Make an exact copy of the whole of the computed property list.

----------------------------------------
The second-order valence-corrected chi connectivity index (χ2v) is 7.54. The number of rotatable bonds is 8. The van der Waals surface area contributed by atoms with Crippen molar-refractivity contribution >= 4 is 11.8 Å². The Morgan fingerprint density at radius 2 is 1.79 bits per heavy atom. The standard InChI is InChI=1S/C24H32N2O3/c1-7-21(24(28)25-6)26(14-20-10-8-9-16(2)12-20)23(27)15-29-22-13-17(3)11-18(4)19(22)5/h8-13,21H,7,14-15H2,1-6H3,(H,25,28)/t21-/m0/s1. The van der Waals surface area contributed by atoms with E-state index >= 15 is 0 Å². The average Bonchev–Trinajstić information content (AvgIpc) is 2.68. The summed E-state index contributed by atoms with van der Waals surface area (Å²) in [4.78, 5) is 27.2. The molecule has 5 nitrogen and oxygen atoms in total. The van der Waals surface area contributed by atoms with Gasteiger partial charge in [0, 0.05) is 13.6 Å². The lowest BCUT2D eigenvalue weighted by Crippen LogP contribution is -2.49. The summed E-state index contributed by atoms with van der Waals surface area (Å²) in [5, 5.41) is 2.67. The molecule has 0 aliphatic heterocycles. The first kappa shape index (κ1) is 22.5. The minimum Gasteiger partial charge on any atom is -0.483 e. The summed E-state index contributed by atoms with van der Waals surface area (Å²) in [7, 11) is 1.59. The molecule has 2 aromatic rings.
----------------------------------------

The second-order valence-corrected chi connectivity index (χ2v) is 7.54. The number of rotatable bonds is 8. The van der Waals surface area contributed by atoms with Crippen molar-refractivity contribution >= 4 is 11.8 Å². The Morgan fingerprint density at radius 2 is 1.79 bits per heavy atom. The standard InChI is InChI=1S/C24H32N2O3/c1-7-21(24(28)25-6)26(14-20-10-8-9-16(2)12-20)23(27)15-29-22-13-17(3)11-18(4)19(22)5/h8-13,21H,7,14-15H2,1-6H3,(H,25,28)/t21-/m0/s1. The van der Waals surface area contributed by atoms with E-state index >= 15 is 0 Å². The average Bonchev–Trinajstić information content (AvgIpc) is 2.68. The summed E-state index contributed by atoms with van der Waals surface area (Å²) in [4.78, 5) is 27.2. The molecule has 5 nitrogen and oxygen atoms in total. The van der Waals surface area contributed by atoms with Gasteiger partial charge in [0, 0.05) is 13.6 Å². The lowest BCUT2D eigenvalue weighted by Crippen LogP contribution is -2.49. The summed E-state index contributed by atoms with van der Waals surface area (Å²) in [5, 5.41) is 2.67. The molecule has 0 aliphatic heterocycles. The first kappa shape index (κ1) is 22.5. The minimum Gasteiger partial charge on any atom is -0.483 e. The summed E-state index contributed by atoms with van der Waals surface area (Å²) in [7, 11) is 1.59. The molecule has 2 aromatic rings.